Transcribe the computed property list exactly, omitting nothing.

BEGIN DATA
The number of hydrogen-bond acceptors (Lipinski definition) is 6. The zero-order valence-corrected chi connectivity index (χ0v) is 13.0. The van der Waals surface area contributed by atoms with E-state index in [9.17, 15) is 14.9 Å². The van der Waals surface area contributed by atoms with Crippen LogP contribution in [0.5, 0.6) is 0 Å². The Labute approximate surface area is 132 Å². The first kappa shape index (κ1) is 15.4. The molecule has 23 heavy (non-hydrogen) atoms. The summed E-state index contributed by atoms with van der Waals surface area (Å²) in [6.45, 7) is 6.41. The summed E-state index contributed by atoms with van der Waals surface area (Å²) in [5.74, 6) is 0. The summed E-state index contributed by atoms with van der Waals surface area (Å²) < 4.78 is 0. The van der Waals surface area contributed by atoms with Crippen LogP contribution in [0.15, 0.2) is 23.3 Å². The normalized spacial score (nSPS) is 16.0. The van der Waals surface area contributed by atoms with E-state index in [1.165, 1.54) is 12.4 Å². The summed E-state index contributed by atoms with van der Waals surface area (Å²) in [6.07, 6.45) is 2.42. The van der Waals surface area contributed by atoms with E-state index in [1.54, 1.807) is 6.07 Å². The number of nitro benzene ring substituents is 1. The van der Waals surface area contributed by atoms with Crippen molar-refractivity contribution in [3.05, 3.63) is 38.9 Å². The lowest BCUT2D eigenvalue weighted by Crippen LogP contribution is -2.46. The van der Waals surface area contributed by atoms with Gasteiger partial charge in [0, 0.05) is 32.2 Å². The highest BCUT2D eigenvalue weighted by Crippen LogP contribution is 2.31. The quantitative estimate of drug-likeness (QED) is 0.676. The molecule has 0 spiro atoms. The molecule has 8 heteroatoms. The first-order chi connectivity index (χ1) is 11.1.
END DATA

The number of hydrogen-bond acceptors (Lipinski definition) is 6. The zero-order valence-corrected chi connectivity index (χ0v) is 13.0. The van der Waals surface area contributed by atoms with E-state index in [9.17, 15) is 14.9 Å². The van der Waals surface area contributed by atoms with Crippen LogP contribution in [0.5, 0.6) is 0 Å². The Labute approximate surface area is 132 Å². The first kappa shape index (κ1) is 15.4. The molecule has 23 heavy (non-hydrogen) atoms. The summed E-state index contributed by atoms with van der Waals surface area (Å²) in [6.45, 7) is 6.41. The summed E-state index contributed by atoms with van der Waals surface area (Å²) in [5.74, 6) is 0. The summed E-state index contributed by atoms with van der Waals surface area (Å²) < 4.78 is 0. The van der Waals surface area contributed by atoms with Crippen LogP contribution in [0.15, 0.2) is 23.3 Å². The normalized spacial score (nSPS) is 16.0. The van der Waals surface area contributed by atoms with E-state index in [1.165, 1.54) is 12.4 Å². The summed E-state index contributed by atoms with van der Waals surface area (Å²) in [6.07, 6.45) is 2.42. The van der Waals surface area contributed by atoms with E-state index in [1.54, 1.807) is 6.07 Å². The number of nitro benzene ring substituents is 1. The van der Waals surface area contributed by atoms with Crippen molar-refractivity contribution in [3.05, 3.63) is 38.9 Å². The lowest BCUT2D eigenvalue weighted by Crippen LogP contribution is -2.46. The van der Waals surface area contributed by atoms with Gasteiger partial charge in [0, 0.05) is 32.2 Å². The highest BCUT2D eigenvalue weighted by Crippen LogP contribution is 2.31. The quantitative estimate of drug-likeness (QED) is 0.676. The molecule has 0 spiro atoms. The molecule has 8 heteroatoms. The first-order chi connectivity index (χ1) is 11.1.